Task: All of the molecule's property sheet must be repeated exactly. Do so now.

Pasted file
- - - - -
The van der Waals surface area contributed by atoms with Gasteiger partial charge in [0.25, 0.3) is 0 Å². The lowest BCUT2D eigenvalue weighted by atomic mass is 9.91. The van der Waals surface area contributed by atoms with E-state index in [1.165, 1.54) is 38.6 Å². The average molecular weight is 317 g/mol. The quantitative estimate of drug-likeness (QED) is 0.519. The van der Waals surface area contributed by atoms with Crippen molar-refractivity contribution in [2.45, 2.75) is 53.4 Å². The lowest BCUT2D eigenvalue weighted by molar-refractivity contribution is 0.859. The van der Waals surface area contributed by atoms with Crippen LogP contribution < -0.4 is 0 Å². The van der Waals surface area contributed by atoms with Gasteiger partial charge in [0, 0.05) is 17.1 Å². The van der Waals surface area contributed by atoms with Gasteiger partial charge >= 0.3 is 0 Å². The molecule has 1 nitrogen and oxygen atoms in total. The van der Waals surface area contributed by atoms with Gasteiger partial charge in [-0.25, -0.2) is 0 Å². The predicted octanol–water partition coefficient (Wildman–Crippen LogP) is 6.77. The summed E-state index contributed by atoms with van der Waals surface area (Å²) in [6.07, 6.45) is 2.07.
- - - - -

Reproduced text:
The van der Waals surface area contributed by atoms with Gasteiger partial charge in [0.25, 0.3) is 0 Å². The lowest BCUT2D eigenvalue weighted by atomic mass is 9.91. The van der Waals surface area contributed by atoms with E-state index in [1.165, 1.54) is 38.6 Å². The average molecular weight is 317 g/mol. The quantitative estimate of drug-likeness (QED) is 0.519. The van der Waals surface area contributed by atoms with Crippen molar-refractivity contribution in [2.45, 2.75) is 53.4 Å². The lowest BCUT2D eigenvalue weighted by molar-refractivity contribution is 0.859. The van der Waals surface area contributed by atoms with Crippen LogP contribution < -0.4 is 0 Å². The van der Waals surface area contributed by atoms with Gasteiger partial charge in [0, 0.05) is 17.1 Å². The van der Waals surface area contributed by atoms with Gasteiger partial charge >= 0.3 is 0 Å². The molecule has 1 nitrogen and oxygen atoms in total. The van der Waals surface area contributed by atoms with Gasteiger partial charge in [-0.25, -0.2) is 0 Å². The predicted octanol–water partition coefficient (Wildman–Crippen LogP) is 6.77. The summed E-state index contributed by atoms with van der Waals surface area (Å²) in [6.07, 6.45) is 2.07.